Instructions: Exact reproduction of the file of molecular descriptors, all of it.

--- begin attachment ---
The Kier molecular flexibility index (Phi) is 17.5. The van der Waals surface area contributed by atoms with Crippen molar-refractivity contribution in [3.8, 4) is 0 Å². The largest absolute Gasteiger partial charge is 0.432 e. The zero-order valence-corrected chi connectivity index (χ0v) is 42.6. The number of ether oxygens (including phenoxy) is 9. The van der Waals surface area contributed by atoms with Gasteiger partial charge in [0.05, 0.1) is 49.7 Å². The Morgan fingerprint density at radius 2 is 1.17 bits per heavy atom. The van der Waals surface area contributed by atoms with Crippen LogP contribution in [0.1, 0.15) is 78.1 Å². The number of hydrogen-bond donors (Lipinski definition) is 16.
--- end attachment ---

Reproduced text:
The Kier molecular flexibility index (Phi) is 17.5. The van der Waals surface area contributed by atoms with Crippen molar-refractivity contribution in [3.8, 4) is 0 Å². The largest absolute Gasteiger partial charge is 0.432 e. The zero-order valence-corrected chi connectivity index (χ0v) is 42.6. The number of ether oxygens (including phenoxy) is 9. The van der Waals surface area contributed by atoms with Gasteiger partial charge in [0.05, 0.1) is 49.7 Å². The Morgan fingerprint density at radius 2 is 1.17 bits per heavy atom. The van der Waals surface area contributed by atoms with Crippen LogP contribution in [0.1, 0.15) is 78.1 Å². The number of hydrogen-bond donors (Lipinski definition) is 16.